Leigh Peterson

Leigh Peterson


Aug 2009 - Present

Master of Health Science

Johns Hopkins Bloomberg School of Public Health

Building upon my experience researching sleep apnea at the School of Medicine and my previous coursework at the School of Public Health, I earned my Master's in the W. Harry Feinstone Department of Molecular Microbiology and Immunology.  I developed my interest in dermal immunity and the role of nutrition, specifically vitamin D, in immunological competence.

The MHS program is a nine-month program that requires coursework, a scholarly literature-based essay, and a seminar presentation. MHS students must complete 64 credit hours during the four terms of the academic year. Required courses account for about one half of that number.

Molecular Microbiology and Immunology integrates many disciplines (biochemistry, infectious diseases, virology, parasitology, molecular biology, immunology, ecology structural biology) concerned with the study of the transmission, immunobiology, and pathogenesis of bacterial, parasitic, viral, immunological and infectious diseases of public health importance. Research is at the population, organismal, cellular, and molecular levels. The central premise of this broad approach to the study of disease is that public health problems can best be addressed by understanding basic biological mechanisms. Our research aims to advance the understanding of the biology of disease and to use this knowledge to solve public health problems. Research takes place in the laboratory, in the clinic, and in the field, as the faculty works to combat such enormous public health problems as malaria, sexually transmitted diseases, mosquito-borne encephalitis, tuberculosis, diarrhea, measles, AIDS, and autoimmune diseases.

Sep 2010 - Present

Doctor of Philosophy

Johns Hopkins Bloomberg School of Public Health

The goals of the Human Nutrition program are to

  • develop new, practical approaches for the assessment of nutritional status
  • improve understanding of the biochemical and metabolic processes associated with nutritional diseases
  • propose effective strategies for the prevention of those diseases

As part of the Department of International Health, the program focuses on nutritional issues of developing countries, although it also works on domestic issues in coordination with the Center for Human Nutrition. The multidisciplinary nature of nutrition is reflected in the program's faculty, which includes pediatricians, biochemists, epidemiologists, physiologists, anthropologists, and biostatisticians. Beyond their primary specialty, all program faculty have expertise in public health nutrition and in field work in developing countries.

Through required and elective course work, doctoral students are able to concentrate in the areas of international nutrition, nutritional biochemistry, nutritional epidemiology, nutritional anthropology, or clinical nutrition. Opportunities for thesis research include the study of maternal and child nutrition, obesity, relationships between diet and chronic diseases, micronutrient deficiencies (with emphasis on vitamin A, iron, calcium, zinc, selenium, and iodine) and nutrition interventions in developing countries, protein-energy metabolism in health and disease, and use of stable isotopes for metabolic research.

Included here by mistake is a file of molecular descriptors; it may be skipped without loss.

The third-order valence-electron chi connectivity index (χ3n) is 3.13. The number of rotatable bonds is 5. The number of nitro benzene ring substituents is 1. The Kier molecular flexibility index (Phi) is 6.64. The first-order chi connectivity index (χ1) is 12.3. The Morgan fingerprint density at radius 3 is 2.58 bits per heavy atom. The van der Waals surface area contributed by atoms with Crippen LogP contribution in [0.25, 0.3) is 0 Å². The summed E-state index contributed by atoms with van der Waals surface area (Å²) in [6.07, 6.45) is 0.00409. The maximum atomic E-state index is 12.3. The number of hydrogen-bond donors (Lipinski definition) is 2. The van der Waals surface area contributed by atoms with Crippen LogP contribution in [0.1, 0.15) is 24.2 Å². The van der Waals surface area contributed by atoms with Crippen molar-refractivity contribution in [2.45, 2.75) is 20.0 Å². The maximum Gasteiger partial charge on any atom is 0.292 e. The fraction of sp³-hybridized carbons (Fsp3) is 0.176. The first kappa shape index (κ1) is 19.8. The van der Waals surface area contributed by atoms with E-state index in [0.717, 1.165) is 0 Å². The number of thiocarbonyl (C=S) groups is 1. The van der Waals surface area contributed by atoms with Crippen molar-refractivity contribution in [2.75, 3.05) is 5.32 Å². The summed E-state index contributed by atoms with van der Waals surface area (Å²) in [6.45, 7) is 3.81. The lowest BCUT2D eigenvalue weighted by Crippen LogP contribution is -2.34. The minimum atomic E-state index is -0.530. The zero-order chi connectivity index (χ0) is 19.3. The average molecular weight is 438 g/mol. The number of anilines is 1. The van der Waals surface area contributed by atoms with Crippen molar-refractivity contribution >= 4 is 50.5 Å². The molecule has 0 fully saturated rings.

I am creating my own emphasis of nutritional immunology using my knowledge from my MHS in MMI.  Further opportunities for this exist in the Global Disease Epidemiology and Control (GDEC) Division of the Department of International Health.  GDEC is represented by faculty members actively involved in the pursuit of improved techniques for prevention of morbidity and mortality caused by diseases affecting disadvantaged populations.  Research activities include phases I, II, and III clinical trials, community trials, epidemiological studies, and disease surveillance activities, supported by laboratory studies as appropriate. Most faculty members have field experience in developing countries, contribute to the development of policy regarding control of important diseases, and have worked in collaboration with international agencies and developing-country institutions and scientists.

Jan 2007 - Mar 2009

Non-Degree Seeking

Johns Hopkins Bloomberg School of Public Health

I have taken the following courses for my own interest and curiosity:1) Molecular Biology Of Disease

    "Discusses molecular biology approaches to explain the mechanisms and detection of human disease. Presents some current DNA recombinant techniques and their application to aspects of human genetic disease; molecular basis of selected human genetic diseases; and ethical issues associated with prenatal screening and gene therapy. Additional topics include isolation of cDNAs and genes; identification of mutations; prenatal screening; positional cloning; chromosome walking and jumping; animal models; and gene therapy."2) Biological Basis Of Aging

    "Emphasizes the fundamental nature of the aging process at the molecular, cellular, and organismal level and examines the principles of aging in other animal species which may apply to man. Presents the physiological aspects of the different organs/systems affected by the disease processes (e.g., skeletal, cardiovascular, metabolic, neurobiological, and immunological.) Discusses the theoretical models of aging."3) Special Topics In Biochemistry: Glycobiology - Biosynthesis, Function, And Regulation

    "Seminar course covers recent advances in glycobiology, emphasizing biosynthesis, function, and regulation in both prokaryotic and eukaryotic systems. Class session discussions of recent journal articles that everyone has read prior to the class."4) Seminar On Aging, Cognition And Neurodegenerative Disorders

    "Addresses age-related cognitive and neuropsychiatric disorders that are of particular importance with the rapid expansion of the aging population. Focuses on the major domains of cognition and comparison of the age-related changes that occur in each cognitive domain. Includes emphasis on contrasting the major neurodegenerative disorders related to age and describing the clinical presentation and pattern of cognitive change in each condition. Participants address current strategies for maximizing cognitive function with age and treatment strategies for the primary neurodegenerative disorders. Participants examine and identify gaps in knowledge and research approaches to fill these gaps. Explores concepts of cognitive systems, animal and imaging models, and selective pathological change with age and disease."5) Tutorial in Tissue Injury, Inflammation, and Repair

    "Covers the biochemical and pathophysiological mechanisms of acute and chronic inflammation, including immediate and delayed hypersensitivity and the response to physical, chemical, and microbial tissue damage. Discusses cell membrane function; capillary permeability; histamine, kinins, plasmin, complement, icosanoids; blood clotting; chemotaxis; and other inflammatory mediators produced by various blood cells."